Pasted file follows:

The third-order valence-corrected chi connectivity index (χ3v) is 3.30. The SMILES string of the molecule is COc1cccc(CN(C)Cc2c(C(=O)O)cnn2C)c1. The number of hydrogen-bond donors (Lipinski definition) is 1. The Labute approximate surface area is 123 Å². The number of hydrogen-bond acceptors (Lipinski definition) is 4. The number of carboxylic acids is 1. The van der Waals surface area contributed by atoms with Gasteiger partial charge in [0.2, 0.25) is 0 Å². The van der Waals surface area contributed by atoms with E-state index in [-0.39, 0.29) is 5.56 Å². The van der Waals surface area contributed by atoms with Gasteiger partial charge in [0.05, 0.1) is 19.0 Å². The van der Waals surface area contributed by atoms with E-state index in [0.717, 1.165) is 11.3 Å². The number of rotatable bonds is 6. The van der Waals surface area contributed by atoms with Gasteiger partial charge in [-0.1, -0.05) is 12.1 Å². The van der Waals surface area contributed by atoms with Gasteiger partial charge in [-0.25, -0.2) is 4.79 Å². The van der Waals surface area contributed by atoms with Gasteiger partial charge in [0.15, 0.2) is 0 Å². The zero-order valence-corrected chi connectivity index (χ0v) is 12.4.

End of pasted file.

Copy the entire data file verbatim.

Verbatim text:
The third-order valence-corrected chi connectivity index (χ3v) is 3.30. The SMILES string of the molecule is COc1cccc(CN(C)Cc2c(C(=O)O)cnn2C)c1. The number of hydrogen-bond donors (Lipinski definition) is 1. The Labute approximate surface area is 123 Å². The number of hydrogen-bond acceptors (Lipinski definition) is 4. The number of carboxylic acids is 1. The van der Waals surface area contributed by atoms with Gasteiger partial charge in [0.2, 0.25) is 0 Å². The van der Waals surface area contributed by atoms with E-state index in [-0.39, 0.29) is 5.56 Å². The van der Waals surface area contributed by atoms with Gasteiger partial charge in [0.05, 0.1) is 19.0 Å². The van der Waals surface area contributed by atoms with E-state index in [0.717, 1.165) is 11.3 Å². The number of rotatable bonds is 6. The van der Waals surface area contributed by atoms with Gasteiger partial charge in [-0.1, -0.05) is 12.1 Å². The van der Waals surface area contributed by atoms with Gasteiger partial charge in [-0.25, -0.2) is 4.79 Å². The van der Waals surface area contributed by atoms with Gasteiger partial charge in [0.15, 0.2) is 0 Å². The zero-order valence-corrected chi connectivity index (χ0v) is 12.4.